Soren Kierkegaard (1813 – 1855): On the Paradoxical Nature of Human Love

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What is it that makes a person great, admired by creation,
well pleasing in the eyes of God?
Love.
What is it that makes a person strong,
stronger than the whole world?
Love.
What is it that makes a person weak,
weaker than a child?
Love.
What is it that makes a person unwavering,
more unwavering than a rock?
Love.
What is it that makes him soft,
softer than wax?
Love.
What is it that is old,
older than everything and everyone?
Love.
What is it that is new,
always up-to-date, relevant?
Love.
What is it that never dies,
outlasting everything?
Love.
What is it that perseveres,
when everything falls away?
Love.
What is it that comforts,
when all comfort fails?
Love.
What is it that endures,
when everything else changes?
Love.

Adapted, abridged and paraphrased from Soren Kierkegaard, “Love Will Hide a Multitude of Sins” (1843), in Eighteen Upbuilding Discourses.

Martin Luther King, Jr.’s Doctrine of Civil Disobedience and Peaceful Protests in America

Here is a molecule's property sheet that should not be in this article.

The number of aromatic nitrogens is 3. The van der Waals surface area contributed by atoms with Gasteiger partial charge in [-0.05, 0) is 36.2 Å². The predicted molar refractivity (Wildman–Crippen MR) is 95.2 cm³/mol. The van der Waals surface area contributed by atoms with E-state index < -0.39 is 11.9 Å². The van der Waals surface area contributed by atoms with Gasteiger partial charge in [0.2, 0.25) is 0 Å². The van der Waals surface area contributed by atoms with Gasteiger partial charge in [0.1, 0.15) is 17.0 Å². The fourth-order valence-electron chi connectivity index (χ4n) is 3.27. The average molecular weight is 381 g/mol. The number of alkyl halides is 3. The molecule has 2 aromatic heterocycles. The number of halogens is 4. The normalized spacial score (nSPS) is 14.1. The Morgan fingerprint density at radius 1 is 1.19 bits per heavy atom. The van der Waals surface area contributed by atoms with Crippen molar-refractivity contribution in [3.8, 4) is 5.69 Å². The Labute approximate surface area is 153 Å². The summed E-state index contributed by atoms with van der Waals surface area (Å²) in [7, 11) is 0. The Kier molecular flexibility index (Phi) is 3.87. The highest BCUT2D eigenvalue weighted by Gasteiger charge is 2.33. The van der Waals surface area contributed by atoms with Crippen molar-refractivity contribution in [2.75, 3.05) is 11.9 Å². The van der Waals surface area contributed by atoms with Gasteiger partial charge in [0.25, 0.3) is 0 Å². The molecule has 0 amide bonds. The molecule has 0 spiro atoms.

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Martin Luther King, Jr.: Arrested for Civil Disobedience

(An excerpt from a lecture on Encountering Ethics, which I taught in the Fall Semester, 2019.)

Introduction

A nation without law becomes chaotic, even unlivable, with citizens having their rights violated and they, in turn, violating the rights of others. One of the functions of law is to create peace, which is the tranquility of an ordered society. That is why America is a nation governed by law.

The Moral Presupposition of Civil Disobedience

However, there are some laws which a person cannot, in good conscience, obey, because they contradict what he or she believes. To follow such laws would mean that a person is not being true to himself or herself, that is, his or her deepest beliefs and values.

Obedience, then, is limited by the very fact that a human being has a conscience. Civil disobedience presupposes that one cannot obey a law, because it is unjust, not morally right. Martin Luther King, Jr., referring to Augustine of Hippo, writes, “‘an unjust law is no law at all.’”

King believes that laws permitting segregation and discrimination are wrong and, as such, not valid laws. Therefore, they are not morally binding. In other words, a person has no obligation, in conscience, to obey such laws.

The Civil Rights Movement

Such reasoning is behind the protests of the Civil Rights Movement in the late 1950s and 1960s. In Birmingham, Alabama, Martin Luther King, Jr. led a public demonstration, protesting policies of segregation and discrimination in that State. In his “Letter from a Birmingham Jail,” King defends his doctrine of civil disobedience, saying, “I can urge men to disobey segregation ordinances because they are morally wrong.”